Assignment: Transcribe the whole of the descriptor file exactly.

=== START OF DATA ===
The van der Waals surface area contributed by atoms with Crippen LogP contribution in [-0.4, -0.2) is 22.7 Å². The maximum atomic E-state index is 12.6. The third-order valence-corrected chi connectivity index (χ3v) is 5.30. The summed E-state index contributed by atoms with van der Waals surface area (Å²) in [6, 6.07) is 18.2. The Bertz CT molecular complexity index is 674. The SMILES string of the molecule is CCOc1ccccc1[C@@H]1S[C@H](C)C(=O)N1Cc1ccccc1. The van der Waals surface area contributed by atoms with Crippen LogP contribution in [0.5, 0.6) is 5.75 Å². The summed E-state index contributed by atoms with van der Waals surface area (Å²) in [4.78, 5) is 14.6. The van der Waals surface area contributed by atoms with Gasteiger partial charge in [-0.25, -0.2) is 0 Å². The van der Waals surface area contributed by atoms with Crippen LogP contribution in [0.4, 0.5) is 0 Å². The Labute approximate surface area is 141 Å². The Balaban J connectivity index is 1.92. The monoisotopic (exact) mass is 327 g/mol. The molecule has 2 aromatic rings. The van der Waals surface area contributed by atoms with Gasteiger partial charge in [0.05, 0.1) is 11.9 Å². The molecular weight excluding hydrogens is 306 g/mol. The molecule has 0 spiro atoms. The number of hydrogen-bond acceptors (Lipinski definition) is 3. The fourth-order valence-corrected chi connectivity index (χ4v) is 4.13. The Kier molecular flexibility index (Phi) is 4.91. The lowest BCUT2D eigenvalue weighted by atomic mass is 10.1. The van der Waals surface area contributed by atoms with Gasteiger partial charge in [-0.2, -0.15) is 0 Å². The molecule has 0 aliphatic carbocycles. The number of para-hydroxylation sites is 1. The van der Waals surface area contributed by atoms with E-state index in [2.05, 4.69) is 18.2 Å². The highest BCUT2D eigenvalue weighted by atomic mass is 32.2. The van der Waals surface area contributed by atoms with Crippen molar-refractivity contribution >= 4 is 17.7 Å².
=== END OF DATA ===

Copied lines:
The van der Waals surface area contributed by atoms with Crippen LogP contribution in [-0.4, -0.2) is 22.7 Å². The maximum atomic E-state index is 12.6. The third-order valence-corrected chi connectivity index (χ3v) is 5.30. The summed E-state index contributed by atoms with van der Waals surface area (Å²) in [6, 6.07) is 18.2. The Bertz CT molecular complexity index is 674. The SMILES string of the molecule is CCOc1ccccc1[C@@H]1S[C@H](C)C(=O)N1Cc1ccccc1. The van der Waals surface area contributed by atoms with Crippen LogP contribution in [0.5, 0.6) is 5.75 Å². The summed E-state index contributed by atoms with van der Waals surface area (Å²) in [4.78, 5) is 14.6. The van der Waals surface area contributed by atoms with Gasteiger partial charge in [-0.25, -0.2) is 0 Å². The van der Waals surface area contributed by atoms with Crippen LogP contribution in [0.4, 0.5) is 0 Å². The Labute approximate surface area is 141 Å². The Balaban J connectivity index is 1.92. The monoisotopic (exact) mass is 327 g/mol. The molecule has 2 aromatic rings. The van der Waals surface area contributed by atoms with Gasteiger partial charge in [0.05, 0.1) is 11.9 Å². The molecular weight excluding hydrogens is 306 g/mol. The molecule has 0 spiro atoms. The number of hydrogen-bond acceptors (Lipinski definition) is 3. The fourth-order valence-corrected chi connectivity index (χ4v) is 4.13. The Kier molecular flexibility index (Phi) is 4.91. The lowest BCUT2D eigenvalue weighted by atomic mass is 10.1. The van der Waals surface area contributed by atoms with Gasteiger partial charge in [-0.2, -0.15) is 0 Å². The molecule has 0 aliphatic carbocycles. The number of para-hydroxylation sites is 1. The van der Waals surface area contributed by atoms with E-state index in [2.05, 4.69) is 18.2 Å². The highest BCUT2D eigenvalue weighted by atomic mass is 32.2. The van der Waals surface area contributed by atoms with Crippen molar-refractivity contribution >= 4 is 17.7 Å².